Clos Roche Blanche Touraine Cuvée Pif 2012
The generic appellations of the Loire heartland – by which I mean the Anjou and Touraine appellations – never seem to receive much love. Too easily overlooked in favour of wines from more prestigious corners of the Loire vineyard, such as Savennières or Vouvray, it is easy to forget that these appellations boast some magnificent terroirs to match those which characterise their more famous cousins. For every slope of fractured schist looking down from the slopes of a coulée in Savennières I can show you an equally superb vineyard in Anjou with deep soils of schist, spilite or slate. And for every première côte lieu-dit you can name in Vouvray – I think you would have to be a real Loire geek (or Winedoctor subscriber) to name more than five, by the way – I can point you in an equally interesting outcrop of Turonian limestone on the banks of the Cher.
Vignerons working in these generic appellations can at times get a raw deal, their wines under-valued and consequently under-priced. This is despite the fact I could name quite a few wines and domaines in the Anjou and Touraine appellations which I would patronise before their more renowned peers. Let us not forget that these ‘lowly’ appellations are home to some of the leading lights of the Loire Valley, the likes of Richard Leroy, Jo Pithon (admittedly recently retired), Henry Marionnet and Thierry Puzelat, to name just a few. I have thus decided that this week I shall cast the Winedoctor spotlight in their direction, and so over the next few days I will be publishing a number of tasting reports all of which relate to domaines that work predominantly in the Touraine appellation. For one week Winedoctor will be a Chinon–free zone. And Vouvray is interdit.
Welcome to Touraine week!
One domaine I won’t be publishing a tasting update for is Clos Roche Blanche. This is perhaps the most iconic Touraine domaine of them all, but the sad truth is that after a period of winding-down, during which proprietors Catherine Roussel and Didier Barrouillet relinquished their hold on many of their vineyards, a few years ago they finally embarked on a well-earned retirement. What vineyards they still possessed were sold off, so that the vines once part of Clos Roche Blanche are now in the hands of a number of other vignerons, youngsters such as Noëlla Morantin, Julien Pineau and Laurent Saillard. Catherine and Didier remain in the house on the domaine, and the Clos Roche Blanche spirit lives on, but the wines as they were are no more. The last vintage in which they released any wine under the Clos Roche Blanche label was 2014.
The wines were always difficult to come by in the UK (thanks to some sensible importers the situation was much better in the USA) and so despite wanting to kick off on Winedoctor this week with a bottle from Catherine and Didier I confess I didn’t have a large stock to choose from. My hand ultimately settled on this, the 2012 Touraine Cuvée Pif. One of their best-known cuvées, named for their dog (who I did once have the pleasure of meeting), Cuvée Pif is a blend of Cabernet Franc and Côt, which makes it something of a poster child for the Touraine appellation. From a challenging vintage (especially for reds) in the glass it displays a dark, concentrated and slightly dusty hue. The aromatic profile is an old-school masterclass for Loire purists, kicking off with dark seams of savoury fruits, in particular black plums and damsons, but for my nose the most prominent feature here is a very green and herbaceous lift, the aromas brimming with notes of garden mint and earthy sage. The palate follows up with a cool and savoury start, but it shows an immediate and unexpected textural confidence. Despite this dark and textured style the palate shows plenty of greener herb and celery seed notes, quite dominant, veering into some rather more earthy and vegetal notes at times. This has tangible weight, all underpinned by a very light tannin frame, but also tart acidity. There are some points here that appeal but this is certainly a vintage for old-school traditionalists who like their Loire reds on the greener side. I don’t mind a touch of methoxypyrazine, in fact I rather like it. But regardless of this domaine’s cult status, I cannot deny that I find the green and vegetal notes here detract from the otherwise charming, textural fruit. 90/100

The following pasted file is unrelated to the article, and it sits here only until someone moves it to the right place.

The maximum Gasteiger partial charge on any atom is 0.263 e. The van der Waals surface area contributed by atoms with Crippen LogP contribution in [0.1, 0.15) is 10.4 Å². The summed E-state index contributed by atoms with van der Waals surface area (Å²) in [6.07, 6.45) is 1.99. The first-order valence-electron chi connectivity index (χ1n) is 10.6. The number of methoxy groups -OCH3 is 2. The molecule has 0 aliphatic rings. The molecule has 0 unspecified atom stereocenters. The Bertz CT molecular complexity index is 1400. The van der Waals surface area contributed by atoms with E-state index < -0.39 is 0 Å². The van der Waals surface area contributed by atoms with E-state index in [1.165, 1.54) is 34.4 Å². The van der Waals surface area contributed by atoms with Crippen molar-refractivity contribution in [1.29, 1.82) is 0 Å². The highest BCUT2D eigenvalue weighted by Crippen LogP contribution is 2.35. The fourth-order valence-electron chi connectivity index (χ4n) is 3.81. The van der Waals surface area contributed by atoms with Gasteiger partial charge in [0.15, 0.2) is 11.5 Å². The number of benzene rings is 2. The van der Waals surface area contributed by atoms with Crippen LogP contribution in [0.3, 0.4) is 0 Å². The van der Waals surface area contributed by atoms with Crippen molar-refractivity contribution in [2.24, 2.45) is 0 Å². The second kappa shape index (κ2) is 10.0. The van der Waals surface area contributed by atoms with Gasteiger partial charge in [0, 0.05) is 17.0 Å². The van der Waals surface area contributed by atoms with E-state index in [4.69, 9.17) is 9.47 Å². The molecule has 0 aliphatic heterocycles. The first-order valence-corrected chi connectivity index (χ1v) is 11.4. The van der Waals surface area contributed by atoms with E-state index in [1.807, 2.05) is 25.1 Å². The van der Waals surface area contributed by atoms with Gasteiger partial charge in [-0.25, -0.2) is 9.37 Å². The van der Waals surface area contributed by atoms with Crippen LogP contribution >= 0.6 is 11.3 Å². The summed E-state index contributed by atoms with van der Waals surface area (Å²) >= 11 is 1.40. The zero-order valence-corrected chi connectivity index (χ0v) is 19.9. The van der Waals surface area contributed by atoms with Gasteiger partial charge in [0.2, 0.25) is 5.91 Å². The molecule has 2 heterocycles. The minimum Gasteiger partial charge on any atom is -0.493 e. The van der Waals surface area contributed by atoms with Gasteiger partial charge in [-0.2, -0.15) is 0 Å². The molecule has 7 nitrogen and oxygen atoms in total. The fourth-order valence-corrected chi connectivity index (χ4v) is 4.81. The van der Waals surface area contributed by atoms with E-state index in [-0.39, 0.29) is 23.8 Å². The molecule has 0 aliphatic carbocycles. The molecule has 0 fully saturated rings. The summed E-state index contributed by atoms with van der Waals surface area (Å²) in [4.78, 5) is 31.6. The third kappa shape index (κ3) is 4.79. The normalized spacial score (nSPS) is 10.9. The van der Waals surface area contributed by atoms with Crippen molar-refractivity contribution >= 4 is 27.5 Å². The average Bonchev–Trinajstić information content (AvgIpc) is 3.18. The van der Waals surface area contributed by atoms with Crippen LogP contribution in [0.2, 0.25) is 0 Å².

Tomorrow and this week, more from Touraine, looking at several domaines which might not have the cult status of Clos Roche Blanche, but which turn out even better (and thus under-rated) wines. (29/10/18)
Also, read more in:
- My detailed profile of Clos Roche Blanche
- My report on the Loire 2012 vintage
- My guide to Cabernet Franc, Côt and Other Red Loire Varieties